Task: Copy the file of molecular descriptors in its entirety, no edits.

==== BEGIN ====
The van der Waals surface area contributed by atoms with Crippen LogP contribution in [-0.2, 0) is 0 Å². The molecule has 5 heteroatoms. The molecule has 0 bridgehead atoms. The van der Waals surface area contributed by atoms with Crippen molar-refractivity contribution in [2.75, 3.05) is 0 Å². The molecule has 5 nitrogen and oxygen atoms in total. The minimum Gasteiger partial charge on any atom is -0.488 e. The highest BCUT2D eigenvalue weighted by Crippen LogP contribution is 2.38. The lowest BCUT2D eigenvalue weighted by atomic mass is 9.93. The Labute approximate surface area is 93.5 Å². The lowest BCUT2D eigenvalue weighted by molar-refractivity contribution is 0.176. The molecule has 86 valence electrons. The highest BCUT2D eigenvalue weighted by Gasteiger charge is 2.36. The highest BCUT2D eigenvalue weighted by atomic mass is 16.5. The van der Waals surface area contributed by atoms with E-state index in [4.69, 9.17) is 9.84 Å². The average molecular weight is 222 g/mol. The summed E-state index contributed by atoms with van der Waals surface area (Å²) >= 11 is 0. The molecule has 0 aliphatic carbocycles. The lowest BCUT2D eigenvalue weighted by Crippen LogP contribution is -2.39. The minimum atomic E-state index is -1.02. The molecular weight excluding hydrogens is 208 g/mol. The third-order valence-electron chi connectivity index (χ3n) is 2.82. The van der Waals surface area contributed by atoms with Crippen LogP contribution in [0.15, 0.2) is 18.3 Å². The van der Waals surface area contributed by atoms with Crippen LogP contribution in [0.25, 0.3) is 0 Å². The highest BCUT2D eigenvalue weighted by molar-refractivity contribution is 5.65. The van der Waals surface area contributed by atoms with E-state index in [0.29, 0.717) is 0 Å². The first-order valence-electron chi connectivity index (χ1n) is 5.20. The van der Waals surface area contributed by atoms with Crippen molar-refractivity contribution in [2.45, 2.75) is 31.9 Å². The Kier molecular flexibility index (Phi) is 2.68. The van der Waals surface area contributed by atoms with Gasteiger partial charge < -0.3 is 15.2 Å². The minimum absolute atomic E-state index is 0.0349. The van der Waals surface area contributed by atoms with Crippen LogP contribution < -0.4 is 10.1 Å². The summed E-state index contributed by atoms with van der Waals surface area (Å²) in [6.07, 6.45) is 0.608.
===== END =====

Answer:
The van der Waals surface area contributed by atoms with Crippen LogP contribution in [-0.2, 0) is 0 Å². The molecule has 5 heteroatoms. The molecule has 0 bridgehead atoms. The van der Waals surface area contributed by atoms with Crippen molar-refractivity contribution in [2.75, 3.05) is 0 Å². The molecule has 5 nitrogen and oxygen atoms in total. The minimum Gasteiger partial charge on any atom is -0.488 e. The highest BCUT2D eigenvalue weighted by Crippen LogP contribution is 2.38. The lowest BCUT2D eigenvalue weighted by atomic mass is 9.93. The Labute approximate surface area is 93.5 Å². The lowest BCUT2D eigenvalue weighted by molar-refractivity contribution is 0.176. The molecule has 86 valence electrons. The highest BCUT2D eigenvalue weighted by Gasteiger charge is 2.36. The highest BCUT2D eigenvalue weighted by atomic mass is 16.5. The van der Waals surface area contributed by atoms with E-state index in [4.69, 9.17) is 9.84 Å². The average molecular weight is 222 g/mol. The summed E-state index contributed by atoms with van der Waals surface area (Å²) >= 11 is 0. The molecule has 0 aliphatic carbocycles. The lowest BCUT2D eigenvalue weighted by Crippen LogP contribution is -2.39. The minimum atomic E-state index is -1.02. The molecular weight excluding hydrogens is 208 g/mol. The third-order valence-electron chi connectivity index (χ3n) is 2.82. The van der Waals surface area contributed by atoms with Crippen LogP contribution in [0.15, 0.2) is 18.3 Å². The van der Waals surface area contributed by atoms with Crippen LogP contribution in [0.25, 0.3) is 0 Å². The highest BCUT2D eigenvalue weighted by molar-refractivity contribution is 5.65. The van der Waals surface area contributed by atoms with E-state index in [0.29, 0.717) is 0 Å². The first-order valence-electron chi connectivity index (χ1n) is 5.20. The van der Waals surface area contributed by atoms with Crippen molar-refractivity contribution in [2.45, 2.75) is 31.9 Å². The Kier molecular flexibility index (Phi) is 2.68. The van der Waals surface area contributed by atoms with Gasteiger partial charge < -0.3 is 15.2 Å². The minimum absolute atomic E-state index is 0.0349. The van der Waals surface area contributed by atoms with Crippen LogP contribution < -0.4 is 10.1 Å². The summed E-state index contributed by atoms with van der Waals surface area (Å²) in [6.07, 6.45) is 0.608.